By Dr. Madelyn Fernstrom
Americans have a complex relationship with sugar. The USDA estimates that the average intake per person is 70-100 pounds of added sugars each year. Added sugars are those not naturally present in food. That means you may be eating almost two of those big four-pound bags of sugar every month!
Our biology is hard wired to perceive sweet tastes as pleasant and preferred. Before there were supermarkets, we foraged for food, and our taste buds helped us stay safe. Bitter foods told us to stay away; ripe fruits (nature’s sugar) tasted good and are full of nutrients. These foods also stimulate the same sweet taste buds. This does not mean we have a physical addiction to ADDED sugars because of a biological preference. It only means we enjoy a sweet taste and are drawn to that for positive nutrient intake for good health – inborn protection.
The added sugars we consume are a huge problem – either alone (sodas, sweetened drinks, candy) or combined with fat (ice cream, cakes, cookies, chocolate). While an apple has about 100 calories, a piece of apple pie (added sugars and fat) has close to 400 calories. And another scary fact: carbonated beverages (soda) provide nearly 22% of total added sugars to our diet!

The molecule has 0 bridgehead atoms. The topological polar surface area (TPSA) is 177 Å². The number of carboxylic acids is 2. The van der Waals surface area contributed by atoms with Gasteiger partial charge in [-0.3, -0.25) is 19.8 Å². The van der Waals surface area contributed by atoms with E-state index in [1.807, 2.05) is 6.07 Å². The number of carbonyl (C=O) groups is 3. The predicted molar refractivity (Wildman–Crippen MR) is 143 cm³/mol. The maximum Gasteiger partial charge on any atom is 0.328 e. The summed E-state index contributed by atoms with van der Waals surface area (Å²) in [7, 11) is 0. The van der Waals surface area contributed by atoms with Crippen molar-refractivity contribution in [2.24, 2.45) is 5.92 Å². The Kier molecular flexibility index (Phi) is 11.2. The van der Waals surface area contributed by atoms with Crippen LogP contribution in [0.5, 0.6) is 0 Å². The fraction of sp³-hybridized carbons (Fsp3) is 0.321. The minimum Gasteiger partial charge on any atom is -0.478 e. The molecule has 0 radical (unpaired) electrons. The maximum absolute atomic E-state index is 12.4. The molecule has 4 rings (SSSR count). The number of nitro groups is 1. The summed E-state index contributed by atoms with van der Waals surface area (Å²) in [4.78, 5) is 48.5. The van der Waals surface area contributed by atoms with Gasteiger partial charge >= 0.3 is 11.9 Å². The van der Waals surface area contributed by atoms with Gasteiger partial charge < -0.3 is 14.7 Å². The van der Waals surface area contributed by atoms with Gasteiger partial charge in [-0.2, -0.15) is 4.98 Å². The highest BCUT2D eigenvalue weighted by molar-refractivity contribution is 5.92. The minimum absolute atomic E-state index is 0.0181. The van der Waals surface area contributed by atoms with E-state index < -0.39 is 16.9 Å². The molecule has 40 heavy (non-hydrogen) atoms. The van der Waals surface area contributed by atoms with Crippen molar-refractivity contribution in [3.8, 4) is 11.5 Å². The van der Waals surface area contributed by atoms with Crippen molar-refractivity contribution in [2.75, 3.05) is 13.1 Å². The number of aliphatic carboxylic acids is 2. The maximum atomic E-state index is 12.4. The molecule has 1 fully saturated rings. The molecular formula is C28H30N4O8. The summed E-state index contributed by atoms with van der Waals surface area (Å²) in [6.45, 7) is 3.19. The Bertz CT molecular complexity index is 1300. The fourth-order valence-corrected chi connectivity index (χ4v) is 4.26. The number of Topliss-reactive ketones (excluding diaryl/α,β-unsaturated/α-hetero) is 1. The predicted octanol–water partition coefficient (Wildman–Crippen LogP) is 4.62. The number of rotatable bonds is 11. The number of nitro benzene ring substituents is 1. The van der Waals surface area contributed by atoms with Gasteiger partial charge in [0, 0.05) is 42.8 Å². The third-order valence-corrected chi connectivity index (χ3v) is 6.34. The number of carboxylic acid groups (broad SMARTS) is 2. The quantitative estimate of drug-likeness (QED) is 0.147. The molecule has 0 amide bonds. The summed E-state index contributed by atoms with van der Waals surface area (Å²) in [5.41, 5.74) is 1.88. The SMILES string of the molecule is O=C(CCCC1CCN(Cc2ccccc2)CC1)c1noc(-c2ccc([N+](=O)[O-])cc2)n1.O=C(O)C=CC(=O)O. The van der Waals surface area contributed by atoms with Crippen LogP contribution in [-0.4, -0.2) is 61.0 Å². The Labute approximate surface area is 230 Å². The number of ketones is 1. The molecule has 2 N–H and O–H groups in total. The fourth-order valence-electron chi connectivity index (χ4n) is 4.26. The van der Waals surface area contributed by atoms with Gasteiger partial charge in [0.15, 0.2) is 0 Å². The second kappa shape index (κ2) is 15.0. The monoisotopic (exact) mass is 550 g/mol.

And all sugars contain the same calories: about 15 calories per teaspoon. Our bodies see all sugars the same – even high fructose corn syrup. So there’s no health benefit to brown sugar, sugar in the raw, honey, molasses, agave, or others. It’s all converted to glucose (the simplest of sugars) as fuel.
Limit added sugars for better health, dental hygiene, and weight control. A taste test is not sufficient as added sugars can be hidden as “tasting good” and not especially sweet. Read labels on packaged foods, and aim for less than 10 grams of sugar per serving – that’s about two teaspoons. Any of the low-calorie sweeteners can be a good option, used in moderation with a dose of common sense. But remember that a high calorie meal is not balanced out with a diet soda!